Minister explains why data prices in SA won't fall
Johannesburg - Minister of Telecommunications and Postal Services Siyabonga Cwele said on Tuesday that the cost of communication and data prices in South Africa were not declining because the industry was "highly concentrated" with customers enjoying no competition.
The #DataMustFall campaign gained momentum on social media networks last year, with even celebrities making a presentation in Parliament and looking at launching a class action lawsuit against data providers.
Cwele said that the high roaming cost in the Southern Africa Development Community (SADC) was not coming down at a rate required by the citizens of the region, with South Africa moving slow compared to other countries.
"One of the main reasons we still have high costs is because the industry remains highly concentrated. We are unlikely to see aggressive competition if we don't open up the sector to more and new entrants," Cwele said.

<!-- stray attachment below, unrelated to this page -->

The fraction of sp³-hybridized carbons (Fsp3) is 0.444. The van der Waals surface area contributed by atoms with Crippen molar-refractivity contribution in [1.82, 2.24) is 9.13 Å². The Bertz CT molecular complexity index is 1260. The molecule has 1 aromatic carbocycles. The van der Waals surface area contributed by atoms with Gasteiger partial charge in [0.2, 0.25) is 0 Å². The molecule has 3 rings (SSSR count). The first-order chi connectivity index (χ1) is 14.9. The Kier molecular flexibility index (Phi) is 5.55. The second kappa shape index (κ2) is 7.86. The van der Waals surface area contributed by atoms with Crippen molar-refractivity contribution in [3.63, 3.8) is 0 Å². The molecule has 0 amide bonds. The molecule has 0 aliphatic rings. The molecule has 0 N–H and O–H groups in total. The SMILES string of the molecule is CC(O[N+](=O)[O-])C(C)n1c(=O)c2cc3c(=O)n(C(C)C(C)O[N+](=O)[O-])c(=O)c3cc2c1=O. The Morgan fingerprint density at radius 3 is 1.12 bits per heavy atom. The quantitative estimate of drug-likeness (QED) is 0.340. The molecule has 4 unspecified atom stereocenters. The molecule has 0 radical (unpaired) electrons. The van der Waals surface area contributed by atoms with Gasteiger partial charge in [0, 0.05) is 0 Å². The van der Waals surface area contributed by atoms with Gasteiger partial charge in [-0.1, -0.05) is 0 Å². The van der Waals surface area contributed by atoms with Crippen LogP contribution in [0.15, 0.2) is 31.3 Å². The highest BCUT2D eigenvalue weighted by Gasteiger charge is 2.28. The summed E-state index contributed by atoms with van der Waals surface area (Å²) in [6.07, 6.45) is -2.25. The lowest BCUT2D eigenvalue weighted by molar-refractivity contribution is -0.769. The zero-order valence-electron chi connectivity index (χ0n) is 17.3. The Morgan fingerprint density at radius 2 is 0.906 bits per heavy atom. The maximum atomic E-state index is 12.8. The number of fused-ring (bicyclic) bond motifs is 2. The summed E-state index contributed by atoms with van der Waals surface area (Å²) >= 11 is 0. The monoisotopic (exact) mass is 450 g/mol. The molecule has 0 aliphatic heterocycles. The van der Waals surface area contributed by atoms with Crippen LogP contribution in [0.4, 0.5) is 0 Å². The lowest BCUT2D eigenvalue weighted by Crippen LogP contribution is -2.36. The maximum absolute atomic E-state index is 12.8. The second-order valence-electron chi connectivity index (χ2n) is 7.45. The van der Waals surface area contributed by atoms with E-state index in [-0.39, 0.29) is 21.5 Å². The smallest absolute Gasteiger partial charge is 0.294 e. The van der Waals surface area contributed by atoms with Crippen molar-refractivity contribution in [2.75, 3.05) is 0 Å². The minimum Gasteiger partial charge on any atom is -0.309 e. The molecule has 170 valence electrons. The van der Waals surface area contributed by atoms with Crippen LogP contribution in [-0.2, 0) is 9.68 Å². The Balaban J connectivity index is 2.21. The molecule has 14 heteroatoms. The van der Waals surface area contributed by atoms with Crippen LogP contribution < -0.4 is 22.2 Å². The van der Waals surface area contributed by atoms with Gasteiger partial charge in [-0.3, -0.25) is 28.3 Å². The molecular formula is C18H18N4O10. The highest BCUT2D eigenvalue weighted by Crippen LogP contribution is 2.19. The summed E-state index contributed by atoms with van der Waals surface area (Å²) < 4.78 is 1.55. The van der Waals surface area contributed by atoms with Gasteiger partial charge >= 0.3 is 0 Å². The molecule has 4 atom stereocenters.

"We have a strange market where it costs the poor more to access data than it costs the rich."
Cwele was briefing the Parliamentary portfolio committee about his department's work to reduce telecommunications costs in a bid to achieve inclusive participation in the sector and to lower the barriers to entry for South Africans.
He welcomed the progress made by the Independent Communications Authority of SA (Icasa) on effective competition in the broadband market and the Competition Commission's market inquiry into data services.
Icasa is scheduled to release its findings by June 2018 which will indicate a list of markets that should be regulated and priority markets to be subjected to market reviews.
The Competition Commission is also is expected to release an interim report on the cost of data next month for public comment and a final report in August.
"These are necessary interventions but the turnaround is slow compared to the public demand and need," he said.
Cwele said the work of the Competition Commission will also assist to resolve the awarding of the transversal telecommunications contract to one service provider.
He said the award could be problematic because it could be viewed as government reinforcing the dominance of a single player while it should be encouraging competition.